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Update as of March 26, 2020 7:30 pm: Shortly after this alert was published, EPA announced a temporary policy regarding agency discretionary enforcement of environmental legal obligations during the COVID-19 pandemic. The policy allows for enforcement discretion for certain civil violations, including those related to routine compliance monitoring and reporting by regulated entities, settlement agreement and consent decree reporting obligations and milestones, facility operations, public water systems regulated under the Safe Drinking Water Act, and critical infrastructure. The policy also includes special provisions for state oversight, EPA-specific actions, accidental releases, and criminal violations.
Relevant to this alert, EPA states in the policy that if a facility is a generator of hazardous waste and, due to disruptions caused by the COVID-19 pandemic, is unable to transfer the waste off-site within the time periods required under the Resource Conservation and Recovery Act (RCRA) to maintain its generator status, then the facility should continue to properly label and store such waste and take certain environmental compliance steps to document the excused noncompliance. In this fashion, EPA may treat such entities as hazardous waste generators and not treatment, storage, and disposal facilities. EPA will additionally treat Very Small Quantity Generators and Small Quantity Generators as retaining that status, even if the amount of hazardous waste stored on site exceeds a regulatory volume threshold due to COVID-19 materials.
The policy emphasizes the actions a regulated entity must take when compliance with regulatory obligations is “not reasonably practical.” These actions include minimizing the effects and duration of any noncompliance caused by COVID-19 and documenting the nature and dates of non-compliance as well as “best efforts” taken to comply at the earliest opportunity.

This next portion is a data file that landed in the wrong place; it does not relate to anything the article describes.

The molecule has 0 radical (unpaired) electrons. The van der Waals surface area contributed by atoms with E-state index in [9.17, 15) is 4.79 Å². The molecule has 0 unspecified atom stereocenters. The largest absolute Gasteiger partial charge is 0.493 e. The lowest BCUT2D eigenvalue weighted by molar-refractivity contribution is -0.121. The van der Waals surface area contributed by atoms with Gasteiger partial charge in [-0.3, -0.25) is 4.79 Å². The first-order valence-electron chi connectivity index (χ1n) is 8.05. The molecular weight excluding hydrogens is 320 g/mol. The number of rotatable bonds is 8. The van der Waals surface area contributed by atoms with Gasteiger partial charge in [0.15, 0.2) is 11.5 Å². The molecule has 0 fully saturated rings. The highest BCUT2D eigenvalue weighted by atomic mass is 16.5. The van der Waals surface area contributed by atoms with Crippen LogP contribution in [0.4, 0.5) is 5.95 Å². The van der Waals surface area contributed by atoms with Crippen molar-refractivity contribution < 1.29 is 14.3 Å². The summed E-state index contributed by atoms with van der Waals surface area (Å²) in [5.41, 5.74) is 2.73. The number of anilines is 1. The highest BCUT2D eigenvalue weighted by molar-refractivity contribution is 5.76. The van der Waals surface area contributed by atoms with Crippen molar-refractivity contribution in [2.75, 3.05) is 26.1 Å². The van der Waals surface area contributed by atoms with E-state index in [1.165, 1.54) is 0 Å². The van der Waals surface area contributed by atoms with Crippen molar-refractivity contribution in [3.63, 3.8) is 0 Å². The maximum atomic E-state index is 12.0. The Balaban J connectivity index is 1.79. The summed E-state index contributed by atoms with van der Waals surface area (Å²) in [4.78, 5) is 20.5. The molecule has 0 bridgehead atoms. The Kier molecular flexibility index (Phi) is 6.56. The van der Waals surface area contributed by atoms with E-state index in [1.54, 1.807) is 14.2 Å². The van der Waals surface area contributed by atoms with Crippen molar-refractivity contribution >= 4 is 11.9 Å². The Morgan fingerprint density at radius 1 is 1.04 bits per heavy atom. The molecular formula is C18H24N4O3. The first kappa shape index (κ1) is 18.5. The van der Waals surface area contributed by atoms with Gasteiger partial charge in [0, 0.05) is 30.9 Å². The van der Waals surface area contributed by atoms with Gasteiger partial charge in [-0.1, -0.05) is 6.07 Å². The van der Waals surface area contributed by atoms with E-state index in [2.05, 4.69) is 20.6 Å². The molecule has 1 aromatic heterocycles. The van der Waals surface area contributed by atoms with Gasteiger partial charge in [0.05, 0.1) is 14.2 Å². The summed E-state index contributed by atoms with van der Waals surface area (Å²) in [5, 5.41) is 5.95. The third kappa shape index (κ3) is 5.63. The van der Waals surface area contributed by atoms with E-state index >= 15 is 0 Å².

Importantly, the EPA policy applies to federal actions, and indicates authorized states or tribes may take a different approach to any non-compliance under their own authorities. The policy applies retroactively beginning on March 13, 2020 and the agency will provide the public seven days’ notice before terminating the policy in the future.
COVID-19 is impacting every aspect of daily life. Individuals, communities, as well as the public and private sectors are all determining an appropriate response to the pandemic. The handling of medical waste due to COVID-19 is no different. Typically, regulations require segregation of regulated medical waste from ordinary solid waste and a special treatment process to render it non-infectious before final disposal. Medical waste produced from the COVID-19 outbreak may include needles and sharps; material contaminated with bodily fluids like gauze, gloves, or gowns; pathological wastes; and pharmaceutical wastes.
This alert explores current issues to watch related to the management of COVID-19 medical waste, specifically regarding federal agency actions and happenings at the state and trade association levels. While federal and state regulations have largely directed waste managers to follow existing regulations in the COVID-19 era, additional guidance is necessary given issues such as the expected increase in volume of medical waste due to the virus.
Van Ness Feldman’s leading Waste & Hazardous Substances Practice stands at the ready to assist clients with any issue regarding medical waste management during the COVID-19 pandemic.
Actions at the Federal Level
Shelter-in-place orders around the country have largely exempted waste managers, as the continued operation of solid waste management is considered an essential service. However, the issue extends beyond waste management to questions of how COVID-19 medical waste is handled. Four federal agencies with missions that touch the issue are worth noting—the Occupational Safety and Health Administration (OSHA), the Department of Homeland Security (DHS), the Centers for Disease Control and Prevention (CDC), and the Environmental Protection Agency (EPA).
Occupational Safety and Health Administration (OSHA): Last week, OSHA released guidance for solid waste related to COVID-19. Regarding medical waste with potential or known COVID-19 contamination, the guidance says that the waste is to be managed like any other regulated medical waste, as COVID-19 is not a Category A infectious substance. Regarding municipal waste and recycling, the guidance states that workers and employers should manage household and business solid waste with potential or known COVID-19 contamination like any other contaminated municipal waste, and use typical engineering and administrative controls, safe work practices, and personal protective equipment (PPE) to prevent worker exposure to recyclable materials managed, including any contaminants in the materials. Regarding wastewater, the guidance explains that coronaviruses are susceptible to the same disinfection conditions in the healthcare setting as other viruses, so current disinfection conditions in wastewater treatment facilities is expected to be sufficient.